量的金融緩和 日銀がデフレ退治に動いた

The Yomiuri Shimbun (Dec. 2, 2009)
BOJ moves to combat deflationary trend
量的金融緩和 日銀がデフレ退治に動いた(12月2日付・読売社説)

The Bank of Japan has decided to launch a new quantitative monetary easing measure to fight deflation.

The central bank held an extraordinary policy meeting on Tuesday and decided to introduce a new money-easing measure to offer three-month loans to financial institutions at an ultralow interest rate of 0.1 percent.

The central bank showed its intention to overcome deflation in cooperation with the government by compiling its own additional measure before talks between Prime Minister Yukio Hatoyama and Bank of Japan Gov. Masaaki Shirakawa to be held Wednesday.

We expect the central bank to enhance its coordination with the government further and to prevent Japan from falling into a deflationary spiral--a combination of deflation and recession--with every possible measure.

The moves to supply funds to the financial system will start from early December at the rate of 800 billion yen per week. The total of injected funds will reach 10 trillion yen in three months and be increased further if necessary.

Shirakawa said at a press conference the action constitutes "quantitative easing in a broad sense." The new measure is expected to have wider monetary easing effects than the current policy of keeping the key short-term interest rate at 0.1 percent.

The Bank of Japan decided that quantitative easing needs to be enhanced to deal with the commotion in the international financial market caused by fears of a debt default in Dubai and the yen's soaring value.


Bringing yen back to earth

The government has already declared that the nation is in deflation and is planning to put forth additional economic measures, including one to cope with the strong yen, by the end of this week.

It is appropriate that the central bank's policy board hammered out the new measures in an agile manner without waiting until its next regular meeting. A further decline of the interest rate will help alleviate the rise in the yen.

However, it was regrettable to see the central bank adopt a tight money policy by terminating part of its corporate financial assistance at the end of October.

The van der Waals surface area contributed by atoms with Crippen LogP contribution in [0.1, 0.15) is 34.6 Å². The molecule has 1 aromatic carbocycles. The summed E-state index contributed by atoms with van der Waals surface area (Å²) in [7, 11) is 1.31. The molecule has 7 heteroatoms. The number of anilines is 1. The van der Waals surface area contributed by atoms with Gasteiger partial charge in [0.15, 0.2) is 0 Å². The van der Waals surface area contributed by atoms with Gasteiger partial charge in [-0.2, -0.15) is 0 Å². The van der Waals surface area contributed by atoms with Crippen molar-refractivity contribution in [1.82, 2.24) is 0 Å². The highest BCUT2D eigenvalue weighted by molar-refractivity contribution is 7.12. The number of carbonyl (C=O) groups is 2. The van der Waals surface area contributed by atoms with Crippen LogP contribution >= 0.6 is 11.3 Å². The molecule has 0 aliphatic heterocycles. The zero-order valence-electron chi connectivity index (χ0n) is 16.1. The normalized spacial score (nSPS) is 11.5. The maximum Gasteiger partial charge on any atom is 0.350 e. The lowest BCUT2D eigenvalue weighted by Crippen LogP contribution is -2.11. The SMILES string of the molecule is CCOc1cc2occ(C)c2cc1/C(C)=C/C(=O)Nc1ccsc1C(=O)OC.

Many people may not be able to understand the true intention of the central bank in deciding on the additional money easing operation just one month later. The Bank of Japan should explain to the public in detail how it will maintain its policy of monetary easing until deflation has been overcome.


Further measures needed

Of course, an easy-money policy alone is not sufficient to combat deflation.

The business climate is improving thanks to measures stimulating consumption such as the introduction of eco points in exchange for the purchase of energy-saving home electrical appliances. However, there is concern about whether the government's decision to freeze some public works projects could have adverse effects. Drafting of next fiscal year's budget also must not be delayed.

The government's finances are in critical condition, but it may now be necessary to concentrate the budget on projects with high reflationary effects even if the government has to increase the issuance of bonds to a certain degree.

However, if the increased issuance of government bonds causes a sharp rise in long-term interest rates, the business climate will suffer strong side effects. The Bank of Japan will be required to support the government financially by buying more government bonds.

The strong yen deals a blow to exporting companies and worsens business conditions. At the same time, it increases deflationary pressures by lowering prices of imported items. The government should clarify its determination to stem the soaring appreciation of the yen.

(From The Yomiuri Shimbun, Dec. 2, 2009)
(2009年12月2日01時13分 読売新聞)

by kiyoshimat | 2009-12-02 08:47 | 英字新聞

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